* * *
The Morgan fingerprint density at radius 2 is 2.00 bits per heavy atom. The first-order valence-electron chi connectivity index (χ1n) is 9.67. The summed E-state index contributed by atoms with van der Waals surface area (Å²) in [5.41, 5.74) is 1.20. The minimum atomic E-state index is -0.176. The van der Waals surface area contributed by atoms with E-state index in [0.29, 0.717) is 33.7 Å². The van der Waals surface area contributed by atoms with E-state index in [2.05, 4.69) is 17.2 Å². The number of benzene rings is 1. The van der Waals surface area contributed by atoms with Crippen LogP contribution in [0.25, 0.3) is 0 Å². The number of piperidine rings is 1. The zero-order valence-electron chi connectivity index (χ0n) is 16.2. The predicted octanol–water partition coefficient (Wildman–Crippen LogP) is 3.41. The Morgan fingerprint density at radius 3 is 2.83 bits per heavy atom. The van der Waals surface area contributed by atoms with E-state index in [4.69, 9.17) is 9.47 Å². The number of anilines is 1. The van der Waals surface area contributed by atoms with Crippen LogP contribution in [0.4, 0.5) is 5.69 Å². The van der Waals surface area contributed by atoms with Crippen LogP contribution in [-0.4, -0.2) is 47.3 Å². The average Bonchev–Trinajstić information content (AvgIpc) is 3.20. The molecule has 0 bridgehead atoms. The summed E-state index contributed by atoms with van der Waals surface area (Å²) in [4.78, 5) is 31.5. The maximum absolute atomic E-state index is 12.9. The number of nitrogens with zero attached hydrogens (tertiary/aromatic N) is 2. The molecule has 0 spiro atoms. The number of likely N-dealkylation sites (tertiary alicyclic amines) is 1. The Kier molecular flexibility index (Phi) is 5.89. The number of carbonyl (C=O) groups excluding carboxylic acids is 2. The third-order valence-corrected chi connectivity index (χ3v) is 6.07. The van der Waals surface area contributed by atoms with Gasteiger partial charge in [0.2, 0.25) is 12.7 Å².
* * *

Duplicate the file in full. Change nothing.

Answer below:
The Morgan fingerprint density at radius 2 is 2.00 bits per heavy atom. The first-order valence-electron chi connectivity index (χ1n) is 9.67. The summed E-state index contributed by atoms with van der Waals surface area (Å²) in [5.41, 5.74) is 1.20. The minimum atomic E-state index is -0.176. The van der Waals surface area contributed by atoms with E-state index in [0.29, 0.717) is 33.7 Å². The van der Waals surface area contributed by atoms with E-state index in [2.05, 4.69) is 17.2 Å². The number of benzene rings is 1. The van der Waals surface area contributed by atoms with Crippen LogP contribution in [0.25, 0.3) is 0 Å². The number of piperidine rings is 1. The zero-order valence-electron chi connectivity index (χ0n) is 16.2. The predicted octanol–water partition coefficient (Wildman–Crippen LogP) is 3.41. The Morgan fingerprint density at radius 3 is 2.83 bits per heavy atom. The van der Waals surface area contributed by atoms with E-state index in [4.69, 9.17) is 9.47 Å². The number of anilines is 1. The van der Waals surface area contributed by atoms with Crippen LogP contribution in [0.4, 0.5) is 5.69 Å². The van der Waals surface area contributed by atoms with Crippen LogP contribution in [-0.4, -0.2) is 47.3 Å². The average Bonchev–Trinajstić information content (AvgIpc) is 3.20. The molecule has 0 bridgehead atoms. The summed E-state index contributed by atoms with van der Waals surface area (Å²) in [4.78, 5) is 31.5. The maximum absolute atomic E-state index is 12.9. The number of nitrogens with zero attached hydrogens (tertiary/aromatic N) is 2. The molecule has 0 spiro atoms. The number of likely N-dealkylation sites (tertiary alicyclic amines) is 1. The Kier molecular flexibility index (Phi) is 5.89. The number of carbonyl (C=O) groups excluding carboxylic acids is 2. The third-order valence-corrected chi connectivity index (χ3v) is 6.07. The van der Waals surface area contributed by atoms with Gasteiger partial charge in [0.2, 0.25) is 12.7 Å².